This past Saturday we ate at Trattoria Ponte Rosso. The lunch was simultaneously satisfying, light, inventive and delicious—almost the same adjectives I would use to describe the place itself, tucked into one of those ancient, slightly sagging buildings on one of the old canals of Milan. We will definitely be going back (without the children). My minestra di primavera (spring soup) was a symphony of seasonal delicacies: fava beans, baby peas, artichoke, and asparagus. And my husband’s almost-vegetarian fritto misto hid surprises not commonly found in such dishes: apple slices, sweet potato, a down-sized arancino*, and zucchini flowers stuffed with mozzarella and anchovy.
But it was the start of the meal that set the tone: two striated constructions, featuring as their primary building blocks croccanti di parmigiano. Parmesan crisps. One was layers of crisp, puntarelle dressed in the traditional fashion with the addition of slivered sun dried tomato, and smoked swordfish. The other was layers of crisp, thin-sliced artichoke in a light dressing, shavings of bottarga (tuna roe), and orange. I never understood if the essence of orange came from actual thin slices or simply from the use of juice in the dressing, but it was decisively present and a perfect balance to the pungent saltiness of the bottarga.
As we ate these texturally rich salads, it dawned on me that with the exception of the bottarga and the smoked swordfish, we were enjoying ingredients and preparations that we eat commonly. But they were made more special by the parmesan crisps, which are, in fact, as the Italian say un bel niente. A big nothing, literally, but in this case, let’s say, “No big deal.” I’ve cruised around on the internet, only to discover that they are quite simple to prepare. One method is to grate smallish heaps of parmesan cheese onto a baking sheet covered with parchment, then leave them in a hot oven until browned. The other method is to grate the cheese in a non-stick frying pan and, once browned on the underside, to flip it with the help of a spatula to brown the other. The resulting golden, chewy mass becomes crispy when it cools. And there—apparently—you have it. Probably easier described than done, but surely nothing that a little practice can’t master. In any case, the effect on the dish and in the mouth is much greater than the difficulty required to prepare it, and with a little creativity you could lift quite normal dishes to an entirely different level.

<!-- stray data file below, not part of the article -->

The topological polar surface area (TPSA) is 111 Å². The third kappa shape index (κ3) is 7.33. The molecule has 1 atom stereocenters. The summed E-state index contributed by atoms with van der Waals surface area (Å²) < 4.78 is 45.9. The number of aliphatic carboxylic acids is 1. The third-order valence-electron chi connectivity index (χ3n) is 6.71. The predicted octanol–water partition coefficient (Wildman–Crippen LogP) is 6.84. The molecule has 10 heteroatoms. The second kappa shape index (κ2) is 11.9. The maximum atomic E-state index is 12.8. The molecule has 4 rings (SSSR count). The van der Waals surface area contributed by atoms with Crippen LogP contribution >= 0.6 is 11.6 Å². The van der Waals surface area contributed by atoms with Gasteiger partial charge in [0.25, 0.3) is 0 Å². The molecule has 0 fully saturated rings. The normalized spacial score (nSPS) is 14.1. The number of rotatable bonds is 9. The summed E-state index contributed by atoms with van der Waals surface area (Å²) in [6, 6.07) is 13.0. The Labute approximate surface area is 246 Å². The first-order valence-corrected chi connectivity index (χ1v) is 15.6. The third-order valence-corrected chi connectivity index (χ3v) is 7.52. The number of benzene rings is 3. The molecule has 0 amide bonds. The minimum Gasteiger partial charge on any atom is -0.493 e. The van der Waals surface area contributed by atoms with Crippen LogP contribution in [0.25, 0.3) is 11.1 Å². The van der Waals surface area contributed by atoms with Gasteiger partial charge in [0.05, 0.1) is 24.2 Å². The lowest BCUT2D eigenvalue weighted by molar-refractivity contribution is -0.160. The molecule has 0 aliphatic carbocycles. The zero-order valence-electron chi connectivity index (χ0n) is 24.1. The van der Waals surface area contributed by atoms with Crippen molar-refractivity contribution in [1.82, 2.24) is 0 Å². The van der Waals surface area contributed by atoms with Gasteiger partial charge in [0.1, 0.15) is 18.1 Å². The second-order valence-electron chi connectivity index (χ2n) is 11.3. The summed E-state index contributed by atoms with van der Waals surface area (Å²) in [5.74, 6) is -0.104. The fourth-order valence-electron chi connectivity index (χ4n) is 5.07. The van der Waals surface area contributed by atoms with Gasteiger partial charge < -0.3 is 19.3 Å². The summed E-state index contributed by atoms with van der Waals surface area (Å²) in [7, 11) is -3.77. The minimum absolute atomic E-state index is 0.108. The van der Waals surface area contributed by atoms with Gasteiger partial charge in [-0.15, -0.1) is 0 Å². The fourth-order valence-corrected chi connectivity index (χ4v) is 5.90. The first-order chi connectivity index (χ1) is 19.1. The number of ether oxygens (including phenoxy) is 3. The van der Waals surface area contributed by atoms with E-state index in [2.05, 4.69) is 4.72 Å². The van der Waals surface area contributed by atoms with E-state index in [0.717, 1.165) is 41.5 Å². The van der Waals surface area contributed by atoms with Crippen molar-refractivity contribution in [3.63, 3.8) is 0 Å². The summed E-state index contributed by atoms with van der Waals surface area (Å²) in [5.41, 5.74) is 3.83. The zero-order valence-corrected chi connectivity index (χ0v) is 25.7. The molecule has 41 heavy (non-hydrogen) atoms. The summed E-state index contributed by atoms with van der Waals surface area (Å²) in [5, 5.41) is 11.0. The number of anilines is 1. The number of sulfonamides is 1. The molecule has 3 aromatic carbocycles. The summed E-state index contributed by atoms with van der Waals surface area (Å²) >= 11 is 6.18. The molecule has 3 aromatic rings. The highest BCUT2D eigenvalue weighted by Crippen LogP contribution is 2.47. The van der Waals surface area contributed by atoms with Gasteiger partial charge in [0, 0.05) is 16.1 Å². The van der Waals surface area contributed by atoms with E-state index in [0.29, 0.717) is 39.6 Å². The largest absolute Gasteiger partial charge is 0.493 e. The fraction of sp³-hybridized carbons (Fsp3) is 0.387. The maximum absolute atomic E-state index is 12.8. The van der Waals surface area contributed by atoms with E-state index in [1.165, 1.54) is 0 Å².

A final note: The restaurant’s website speaks rather eloquently about the philosophy of the cuisine, placing heavy emphasis on the role that memory plays in the preparation of their dishes. As Italian cooking ranges in its most exquisite expressions from the work of great chefs to the daily labor of mothers and grandmothers in the kitchen, it is a cuisine kept alive by those who dip again and again into personal knowledge and instinct about “how things are done” (tradition) while, inevitably, giving it their own mark. So memory is as critical an ingredient as individual interpretation, if not more so. The memory of the chef goes into the final preparation, but the memories of the consumer are sparked at the table. What did the parmesan crisp bring to mind? What wordless memory did it conjure? Putting it into words would be like describing a dream after waking—dull, inaccurate and beside the point—so I won’t. Suffice it to say that while I was living this particular dream, the experience was rich.
Trattoria Ponte Rosso
Ripa di Porta Ticinese 23
*An arancino is a Sicilian concoction: a breaded, fried rice ball often filled with cheese or meat.